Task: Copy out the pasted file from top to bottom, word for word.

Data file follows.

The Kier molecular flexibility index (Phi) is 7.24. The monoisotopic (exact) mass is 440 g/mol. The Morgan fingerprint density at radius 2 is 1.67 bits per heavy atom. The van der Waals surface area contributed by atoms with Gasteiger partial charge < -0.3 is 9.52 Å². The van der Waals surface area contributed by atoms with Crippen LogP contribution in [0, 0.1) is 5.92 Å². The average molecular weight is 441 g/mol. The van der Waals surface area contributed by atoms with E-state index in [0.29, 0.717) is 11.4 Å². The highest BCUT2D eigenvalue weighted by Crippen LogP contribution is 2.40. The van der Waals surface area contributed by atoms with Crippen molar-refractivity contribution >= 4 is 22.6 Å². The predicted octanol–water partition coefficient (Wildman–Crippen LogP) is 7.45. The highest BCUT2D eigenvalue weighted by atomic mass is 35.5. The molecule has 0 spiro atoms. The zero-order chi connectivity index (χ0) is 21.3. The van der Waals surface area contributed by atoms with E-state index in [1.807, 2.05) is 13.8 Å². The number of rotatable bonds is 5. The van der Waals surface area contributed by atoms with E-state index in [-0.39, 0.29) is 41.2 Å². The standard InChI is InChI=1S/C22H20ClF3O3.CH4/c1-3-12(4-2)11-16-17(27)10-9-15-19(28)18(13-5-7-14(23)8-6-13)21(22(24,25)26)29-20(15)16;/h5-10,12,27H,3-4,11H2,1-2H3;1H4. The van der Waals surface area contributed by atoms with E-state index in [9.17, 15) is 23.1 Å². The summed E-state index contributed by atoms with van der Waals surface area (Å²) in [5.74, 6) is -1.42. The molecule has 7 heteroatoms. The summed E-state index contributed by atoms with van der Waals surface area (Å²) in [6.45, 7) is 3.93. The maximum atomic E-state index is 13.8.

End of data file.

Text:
The Kier molecular flexibility index (Phi) is 7.24. The monoisotopic (exact) mass is 440 g/mol. The Morgan fingerprint density at radius 2 is 1.67 bits per heavy atom. The van der Waals surface area contributed by atoms with Gasteiger partial charge < -0.3 is 9.52 Å². The van der Waals surface area contributed by atoms with Crippen LogP contribution in [0, 0.1) is 5.92 Å². The average molecular weight is 441 g/mol. The van der Waals surface area contributed by atoms with E-state index in [0.29, 0.717) is 11.4 Å². The highest BCUT2D eigenvalue weighted by Crippen LogP contribution is 2.40. The van der Waals surface area contributed by atoms with Crippen molar-refractivity contribution >= 4 is 22.6 Å². The predicted octanol–water partition coefficient (Wildman–Crippen LogP) is 7.45. The highest BCUT2D eigenvalue weighted by atomic mass is 35.5. The molecule has 0 spiro atoms. The zero-order chi connectivity index (χ0) is 21.3. The van der Waals surface area contributed by atoms with E-state index in [1.807, 2.05) is 13.8 Å². The number of rotatable bonds is 5. The van der Waals surface area contributed by atoms with E-state index in [-0.39, 0.29) is 41.2 Å². The standard InChI is InChI=1S/C22H20ClF3O3.CH4/c1-3-12(4-2)11-16-17(27)10-9-15-19(28)18(13-5-7-14(23)8-6-13)21(22(24,25)26)29-20(15)16;/h5-10,12,27H,3-4,11H2,1-2H3;1H4. The van der Waals surface area contributed by atoms with E-state index in [9.17, 15) is 23.1 Å². The summed E-state index contributed by atoms with van der Waals surface area (Å²) in [5.74, 6) is -1.42. The molecule has 7 heteroatoms. The summed E-state index contributed by atoms with van der Waals surface area (Å²) in [6.45, 7) is 3.93. The maximum atomic E-state index is 13.8.